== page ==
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This programme is for parents and children who are experiencing strained relationships and have hit a roadblock trying to repair them.
Over a period of 6 months, BeaconWorks will help all parties resolve their issues and reach an understanding that will mend relationships and enable the family to move on together as a stronger and closer unit.
The programme is voluntary, and is an alternative programme for parents who wish to avoid filing a Beyond Parental Control order against their child with the Children Care Court.
The CNB organises various anti-drug talks and exhibitions held in schools during school assembly talks and public spaces that cover topics such as:
These anti-drug programmes are tailor-made and adapted to reach out effectively to students, parents, and working adults. The talks are aided by videos and animation, while booklets and souvenirs carrying anti-drug messages are distributed at the exhibitions.
Smaller group-sharing sessions are also possible for members of the public who wish to discuss the implications of drug abuse in greater depth.
For more information:
The Enhanced STEP-UP (School Social Work
Potential) (ESU) is a 12-month support programme provided by Integrated Service Providers (ISPs).
Designed to reach out to students who are at risk of dropping out of school or youth who are already out of school, ESU aims for the youth to either:
The programme may be extended for an additional 12 months, depending on the needs of the client.
To be eligible for ESU, the child/youth must be:
Only personnel from a school, community agency, or a parent/legal guardian may refer a child/youth for ESU.
Download the ESU Referral Form (docx.)
FamilyMatters!@School is a parenting programme under the Family Matters! initiative that equips parents and school-going children with skills to nurture positive family relationships.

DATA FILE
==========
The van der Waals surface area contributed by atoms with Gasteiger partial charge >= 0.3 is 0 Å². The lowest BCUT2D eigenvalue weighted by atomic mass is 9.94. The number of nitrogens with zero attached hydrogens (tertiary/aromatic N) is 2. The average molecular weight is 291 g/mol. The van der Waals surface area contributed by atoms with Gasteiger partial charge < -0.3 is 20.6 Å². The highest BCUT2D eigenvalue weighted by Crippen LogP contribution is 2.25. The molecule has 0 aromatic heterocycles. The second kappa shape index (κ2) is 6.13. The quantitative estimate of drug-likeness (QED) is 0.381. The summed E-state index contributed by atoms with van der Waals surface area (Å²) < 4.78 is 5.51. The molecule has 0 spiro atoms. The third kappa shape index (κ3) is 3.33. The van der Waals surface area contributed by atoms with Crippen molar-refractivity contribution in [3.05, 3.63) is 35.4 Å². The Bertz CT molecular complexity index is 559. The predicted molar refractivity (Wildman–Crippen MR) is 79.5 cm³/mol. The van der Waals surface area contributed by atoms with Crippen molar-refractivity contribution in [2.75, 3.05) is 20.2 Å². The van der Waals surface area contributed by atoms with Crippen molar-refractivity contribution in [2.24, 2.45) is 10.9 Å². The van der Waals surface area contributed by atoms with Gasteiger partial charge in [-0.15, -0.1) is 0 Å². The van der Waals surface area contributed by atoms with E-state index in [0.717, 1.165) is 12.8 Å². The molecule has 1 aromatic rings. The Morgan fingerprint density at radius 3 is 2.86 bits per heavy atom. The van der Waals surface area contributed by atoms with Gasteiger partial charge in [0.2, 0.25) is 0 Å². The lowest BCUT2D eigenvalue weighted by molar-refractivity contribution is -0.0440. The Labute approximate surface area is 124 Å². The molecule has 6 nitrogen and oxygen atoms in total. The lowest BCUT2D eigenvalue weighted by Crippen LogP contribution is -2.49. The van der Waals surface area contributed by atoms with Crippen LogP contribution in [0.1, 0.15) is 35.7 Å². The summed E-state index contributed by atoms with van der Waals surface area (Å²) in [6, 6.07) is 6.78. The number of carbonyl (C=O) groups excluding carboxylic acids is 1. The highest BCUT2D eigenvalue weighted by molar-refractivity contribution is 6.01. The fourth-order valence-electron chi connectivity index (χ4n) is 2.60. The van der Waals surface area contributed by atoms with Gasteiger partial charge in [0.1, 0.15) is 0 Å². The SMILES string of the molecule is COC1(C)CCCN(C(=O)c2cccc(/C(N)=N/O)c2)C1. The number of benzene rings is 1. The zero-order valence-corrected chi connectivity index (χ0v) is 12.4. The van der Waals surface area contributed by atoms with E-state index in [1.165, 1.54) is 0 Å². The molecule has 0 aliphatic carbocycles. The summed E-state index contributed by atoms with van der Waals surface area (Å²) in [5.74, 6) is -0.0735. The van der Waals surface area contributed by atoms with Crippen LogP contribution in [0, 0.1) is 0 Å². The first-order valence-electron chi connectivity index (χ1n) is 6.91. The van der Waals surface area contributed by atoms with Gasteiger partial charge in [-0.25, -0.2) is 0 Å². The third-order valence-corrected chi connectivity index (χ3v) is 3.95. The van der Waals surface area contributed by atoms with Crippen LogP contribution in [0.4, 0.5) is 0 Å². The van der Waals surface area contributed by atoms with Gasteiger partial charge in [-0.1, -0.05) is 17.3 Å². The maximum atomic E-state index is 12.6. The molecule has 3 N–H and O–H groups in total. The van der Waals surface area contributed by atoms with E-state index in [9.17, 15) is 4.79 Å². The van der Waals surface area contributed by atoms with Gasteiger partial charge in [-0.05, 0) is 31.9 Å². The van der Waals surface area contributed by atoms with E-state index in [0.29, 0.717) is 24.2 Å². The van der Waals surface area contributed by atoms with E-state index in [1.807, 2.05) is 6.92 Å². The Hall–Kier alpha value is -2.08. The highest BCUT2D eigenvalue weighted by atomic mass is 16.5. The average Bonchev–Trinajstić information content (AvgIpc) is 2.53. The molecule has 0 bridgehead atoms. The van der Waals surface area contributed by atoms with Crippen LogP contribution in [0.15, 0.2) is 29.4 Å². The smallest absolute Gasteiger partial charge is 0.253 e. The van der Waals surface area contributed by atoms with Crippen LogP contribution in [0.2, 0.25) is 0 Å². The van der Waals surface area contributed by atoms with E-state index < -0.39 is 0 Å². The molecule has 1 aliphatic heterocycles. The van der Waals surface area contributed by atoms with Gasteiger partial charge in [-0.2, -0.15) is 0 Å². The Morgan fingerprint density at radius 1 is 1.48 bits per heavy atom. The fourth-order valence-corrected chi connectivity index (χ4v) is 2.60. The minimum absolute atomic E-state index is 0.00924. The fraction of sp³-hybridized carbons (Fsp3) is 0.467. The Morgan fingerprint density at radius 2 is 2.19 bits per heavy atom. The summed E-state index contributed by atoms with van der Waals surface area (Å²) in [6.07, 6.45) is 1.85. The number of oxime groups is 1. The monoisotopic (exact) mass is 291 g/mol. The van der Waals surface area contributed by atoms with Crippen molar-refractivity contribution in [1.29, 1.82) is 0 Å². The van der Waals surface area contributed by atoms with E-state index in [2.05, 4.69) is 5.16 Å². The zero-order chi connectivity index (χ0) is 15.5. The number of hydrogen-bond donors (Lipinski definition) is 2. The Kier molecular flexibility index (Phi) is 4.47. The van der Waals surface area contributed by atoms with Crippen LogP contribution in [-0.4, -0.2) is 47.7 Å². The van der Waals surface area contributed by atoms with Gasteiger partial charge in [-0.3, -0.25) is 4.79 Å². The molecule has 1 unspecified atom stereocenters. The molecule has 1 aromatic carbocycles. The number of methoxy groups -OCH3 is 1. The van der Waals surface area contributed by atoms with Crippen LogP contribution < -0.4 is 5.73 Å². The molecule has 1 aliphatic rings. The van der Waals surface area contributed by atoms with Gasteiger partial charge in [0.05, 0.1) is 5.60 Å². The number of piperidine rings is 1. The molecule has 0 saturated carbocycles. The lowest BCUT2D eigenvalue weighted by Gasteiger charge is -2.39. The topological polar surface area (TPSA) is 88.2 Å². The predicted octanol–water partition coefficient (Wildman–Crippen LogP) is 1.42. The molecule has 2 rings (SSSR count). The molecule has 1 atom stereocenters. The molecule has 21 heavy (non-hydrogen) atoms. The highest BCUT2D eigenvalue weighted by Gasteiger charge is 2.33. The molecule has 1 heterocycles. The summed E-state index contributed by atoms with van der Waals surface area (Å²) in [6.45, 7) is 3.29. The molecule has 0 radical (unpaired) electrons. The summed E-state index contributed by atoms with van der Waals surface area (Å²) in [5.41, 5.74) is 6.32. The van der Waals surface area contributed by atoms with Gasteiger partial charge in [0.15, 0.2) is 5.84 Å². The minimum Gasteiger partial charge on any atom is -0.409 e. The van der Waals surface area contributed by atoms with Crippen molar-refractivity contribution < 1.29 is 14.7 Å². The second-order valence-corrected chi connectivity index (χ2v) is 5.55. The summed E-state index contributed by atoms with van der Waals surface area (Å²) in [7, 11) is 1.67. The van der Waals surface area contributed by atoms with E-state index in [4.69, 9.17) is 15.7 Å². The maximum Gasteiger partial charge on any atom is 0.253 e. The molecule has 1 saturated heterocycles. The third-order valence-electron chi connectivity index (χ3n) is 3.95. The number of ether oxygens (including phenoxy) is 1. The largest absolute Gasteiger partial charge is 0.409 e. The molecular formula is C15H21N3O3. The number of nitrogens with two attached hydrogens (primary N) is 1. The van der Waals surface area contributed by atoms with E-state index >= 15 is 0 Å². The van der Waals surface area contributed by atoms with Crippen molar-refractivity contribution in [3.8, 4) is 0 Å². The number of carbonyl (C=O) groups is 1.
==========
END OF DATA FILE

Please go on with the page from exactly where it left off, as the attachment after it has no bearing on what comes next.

Working closely together with schools, parent support groups and parent volunteers, the programme aims to reach out to parents and grant them quick, easy access to family life programmes that help them better connect with their children.
FamilyMatters!@School also works with local universities to reach out to young adults, helping them to improve their social and relationship skills.
Started by the Ministry of Education and Singapore Police Force, this scheme extends police authority to specific personnel in schools and Institutes of Technical Education (ITEs) to help them better manage and reduce student delinquency.
Under this scheme, Discipline Masters/Mistresses, Disciplinary Teachers, and Operations Managers are appointed as Honorary Voluntary Special Constabulary (VSC) (School) Officers or teacher-cops. They are able to:
Schools, Institutes of Technical Education (ITEs) and Voluntary Welfare Organisations (VWOs) that work with youth will help identify those at high risk and send them on a visit to the Drug Rehabilitation Centre (DRC).
The DRC, located within the Changi Prison Complex, and the Singapore Prison Service (SPS) will let these young adults experience the harsh realities of drug abuse and life behind bars.
Various activities and events have been organised by the CNB to raise public awareness on the dangers of drug abuse at a national level.
Anti-Drug Abuse Day is held on 26 June every year to coincide with the United Nation’s International Day Against Drug Abuse and Illicit Trafficking. Small souvenirs are distributed to students and the public to remind everyone about the importance of staying away from drugs.
DanceWorks! is an annual anti-drug dance competition organised by the National Council Against Drug Abuse (NCADA) and CNB. The event allows youths aged 25 and below to demonstrate that life can be fun without resorting to drugs.
Anti-Drug Ambassador Scheme gifts an Anti-Drug Ambassador Award to primary school students who conduct research and complete anti-drug exercises.
Special Interest Competitions organised throughout the year gives participants the opportunity to embody the anti-drug message in their entries.
Prison Visit Education Programme for Schools (PVEPS) is a programme targeted at students who have been identified by their schools to be at high risk of committing crime due to their school discipline records.